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Junk food vending ban

25th March 2008

The Labour-Plaid Cymru assembly government in Wales has declared that "junk" foods will be taken out of vending machines in NHS hospitals.

Chocolates

Foods including chocolate and high-sugar drinks will not be available in the machines as part of a UK-wide programme to fight obesity.

The removal will take place over the next six months and will ensure 129 hospitals - out of 130 - will have healthier options available by 2010.

Health Minister Edwina Hart said the removal of junk food was the "first stage" in improving hospital meals. She said what people ate had an effect on preventing "obesity and chronic diseases such as coronary heart disease, diabetes and certain cancers."

"The assembly government is committed to improving the health of the population of Wales and reducing inequalities by tackling the underlying causes of ill health," she said.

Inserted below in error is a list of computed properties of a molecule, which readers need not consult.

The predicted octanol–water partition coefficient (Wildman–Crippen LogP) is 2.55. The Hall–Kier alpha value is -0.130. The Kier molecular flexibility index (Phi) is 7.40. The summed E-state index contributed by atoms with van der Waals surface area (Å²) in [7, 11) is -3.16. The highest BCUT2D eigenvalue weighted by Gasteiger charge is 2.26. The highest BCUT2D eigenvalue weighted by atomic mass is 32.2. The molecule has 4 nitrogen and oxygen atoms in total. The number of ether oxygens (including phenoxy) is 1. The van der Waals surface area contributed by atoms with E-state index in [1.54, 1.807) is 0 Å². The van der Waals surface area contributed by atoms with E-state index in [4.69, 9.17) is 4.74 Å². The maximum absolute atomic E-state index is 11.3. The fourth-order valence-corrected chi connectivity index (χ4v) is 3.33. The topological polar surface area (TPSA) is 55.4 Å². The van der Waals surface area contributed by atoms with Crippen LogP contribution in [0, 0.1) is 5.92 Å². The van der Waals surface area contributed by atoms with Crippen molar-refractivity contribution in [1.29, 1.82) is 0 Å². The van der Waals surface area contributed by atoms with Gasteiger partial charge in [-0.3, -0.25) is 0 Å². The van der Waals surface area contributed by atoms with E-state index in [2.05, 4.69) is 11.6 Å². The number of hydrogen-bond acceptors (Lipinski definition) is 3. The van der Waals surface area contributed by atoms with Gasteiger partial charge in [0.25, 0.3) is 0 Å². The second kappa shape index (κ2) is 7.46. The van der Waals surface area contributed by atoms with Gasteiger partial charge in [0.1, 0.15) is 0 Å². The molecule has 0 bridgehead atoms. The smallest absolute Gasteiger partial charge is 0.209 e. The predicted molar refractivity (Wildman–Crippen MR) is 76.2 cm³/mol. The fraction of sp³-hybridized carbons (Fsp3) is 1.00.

She added that it was important to foster a setting where the public could choose healthy options and the NHS should act as "an exemplar of best practice".

Wales has the most overweight or obese children in the UK, with nearly 20% of children aged between six and 13 weighing too much. 50% of women and 60% of men are also overweight or obese.

According to research by Cardiff's University Hospital of Wales, a very limited number of NHS trusts provided vending machines which had 50% or more healthy drinks available "in or near" paediatric departments in Welsh hospitals.

Huw Jenkins, consultant paediatric gastroenterologist at the hospital, said Ms Hart's declaration would mean "all vending machines are stocked with healthy options in the future".



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